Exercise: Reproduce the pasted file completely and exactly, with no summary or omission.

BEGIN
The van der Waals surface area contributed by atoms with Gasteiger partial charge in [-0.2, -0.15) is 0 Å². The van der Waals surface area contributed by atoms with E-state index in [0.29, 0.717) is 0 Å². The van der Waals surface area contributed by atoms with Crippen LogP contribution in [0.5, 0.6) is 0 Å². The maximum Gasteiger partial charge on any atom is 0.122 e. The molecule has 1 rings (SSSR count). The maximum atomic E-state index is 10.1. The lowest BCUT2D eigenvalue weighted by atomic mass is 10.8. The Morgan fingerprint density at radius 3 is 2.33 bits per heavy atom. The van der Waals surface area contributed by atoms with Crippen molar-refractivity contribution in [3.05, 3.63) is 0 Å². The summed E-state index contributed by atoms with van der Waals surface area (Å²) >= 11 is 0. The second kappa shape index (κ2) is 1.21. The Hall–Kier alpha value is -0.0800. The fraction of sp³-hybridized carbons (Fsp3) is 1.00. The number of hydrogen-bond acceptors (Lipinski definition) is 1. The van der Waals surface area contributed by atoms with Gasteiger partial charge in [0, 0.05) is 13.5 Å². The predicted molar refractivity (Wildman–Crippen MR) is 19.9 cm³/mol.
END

The van der Waals surface area contributed by atoms with Gasteiger partial charge in [-0.2, -0.15) is 0 Å². The van der Waals surface area contributed by atoms with E-state index in [0.29, 0.717) is 0 Å². The van der Waals surface area contributed by atoms with Crippen LogP contribution in [0.5, 0.6) is 0 Å². The maximum Gasteiger partial charge on any atom is 0.122 e. The molecule has 1 rings (SSSR count). The maximum atomic E-state index is 10.1. The lowest BCUT2D eigenvalue weighted by atomic mass is 10.8. The Morgan fingerprint density at radius 3 is 2.33 bits per heavy atom. The van der Waals surface area contributed by atoms with Crippen molar-refractivity contribution in [3.05, 3.63) is 0 Å². The summed E-state index contributed by atoms with van der Waals surface area (Å²) >= 11 is 0. The second kappa shape index (κ2) is 1.21. The Hall–Kier alpha value is -0.0800. The fraction of sp³-hybridized carbons (Fsp3) is 1.00. The number of hydrogen-bond acceptors (Lipinski definition) is 1. The van der Waals surface area contributed by atoms with Gasteiger partial charge in [0, 0.05) is 13.5 Å². The predicted molar refractivity (Wildman–Crippen MR) is 19.9 cm³/mol.